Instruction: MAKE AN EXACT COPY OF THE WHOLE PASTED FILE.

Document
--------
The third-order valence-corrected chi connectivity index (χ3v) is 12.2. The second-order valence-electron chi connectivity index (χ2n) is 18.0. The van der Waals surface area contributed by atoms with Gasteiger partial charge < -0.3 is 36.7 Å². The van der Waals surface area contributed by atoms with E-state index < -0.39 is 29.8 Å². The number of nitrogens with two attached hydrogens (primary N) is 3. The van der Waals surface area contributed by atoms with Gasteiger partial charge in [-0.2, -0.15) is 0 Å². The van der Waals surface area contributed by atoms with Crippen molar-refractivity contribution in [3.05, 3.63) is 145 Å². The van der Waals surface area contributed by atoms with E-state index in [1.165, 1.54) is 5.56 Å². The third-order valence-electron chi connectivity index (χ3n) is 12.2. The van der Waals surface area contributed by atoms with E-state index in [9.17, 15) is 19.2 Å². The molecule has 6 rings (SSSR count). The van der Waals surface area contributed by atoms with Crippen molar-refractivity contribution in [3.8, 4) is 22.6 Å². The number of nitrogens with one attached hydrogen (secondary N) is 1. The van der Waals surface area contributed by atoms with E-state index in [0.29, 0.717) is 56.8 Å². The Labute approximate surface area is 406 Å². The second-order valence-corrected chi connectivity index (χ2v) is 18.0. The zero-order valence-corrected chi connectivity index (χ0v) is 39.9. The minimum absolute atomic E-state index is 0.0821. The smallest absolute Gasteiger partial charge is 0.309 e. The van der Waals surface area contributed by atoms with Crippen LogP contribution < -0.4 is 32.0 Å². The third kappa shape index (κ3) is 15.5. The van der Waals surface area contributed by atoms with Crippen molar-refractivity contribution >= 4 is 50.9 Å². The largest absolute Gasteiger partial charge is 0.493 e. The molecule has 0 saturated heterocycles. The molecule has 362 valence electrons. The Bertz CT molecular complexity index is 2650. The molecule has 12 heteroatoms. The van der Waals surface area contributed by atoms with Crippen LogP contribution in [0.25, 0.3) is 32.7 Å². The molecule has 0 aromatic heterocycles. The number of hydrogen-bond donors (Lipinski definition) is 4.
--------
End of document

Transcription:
The third-order valence-corrected chi connectivity index (χ3v) is 12.2. The second-order valence-electron chi connectivity index (χ2n) is 18.0. The van der Waals surface area contributed by atoms with Gasteiger partial charge < -0.3 is 36.7 Å². The van der Waals surface area contributed by atoms with E-state index < -0.39 is 29.8 Å². The number of nitrogens with two attached hydrogens (primary N) is 3. The van der Waals surface area contributed by atoms with Gasteiger partial charge in [-0.2, -0.15) is 0 Å². The van der Waals surface area contributed by atoms with Crippen molar-refractivity contribution in [3.05, 3.63) is 145 Å². The van der Waals surface area contributed by atoms with E-state index in [1.165, 1.54) is 5.56 Å². The third-order valence-electron chi connectivity index (χ3n) is 12.2. The van der Waals surface area contributed by atoms with E-state index in [9.17, 15) is 19.2 Å². The molecule has 6 rings (SSSR count). The van der Waals surface area contributed by atoms with Crippen molar-refractivity contribution in [3.8, 4) is 22.6 Å². The number of nitrogens with one attached hydrogen (secondary N) is 1. The van der Waals surface area contributed by atoms with E-state index in [0.29, 0.717) is 56.8 Å². The Labute approximate surface area is 406 Å². The second-order valence-corrected chi connectivity index (χ2v) is 18.0. The zero-order valence-corrected chi connectivity index (χ0v) is 39.9. The minimum absolute atomic E-state index is 0.0821. The smallest absolute Gasteiger partial charge is 0.309 e. The van der Waals surface area contributed by atoms with Crippen LogP contribution < -0.4 is 32.0 Å². The third kappa shape index (κ3) is 15.5. The van der Waals surface area contributed by atoms with Crippen molar-refractivity contribution >= 4 is 50.9 Å². The largest absolute Gasteiger partial charge is 0.493 e. The molecule has 0 saturated heterocycles. The molecule has 362 valence electrons. The Bertz CT molecular complexity index is 2650. The molecule has 12 heteroatoms. The van der Waals surface area contributed by atoms with Crippen LogP contribution in [0.25, 0.3) is 32.7 Å². The molecule has 0 aromatic heterocycles. The number of hydrogen-bond donors (Lipinski definition) is 4.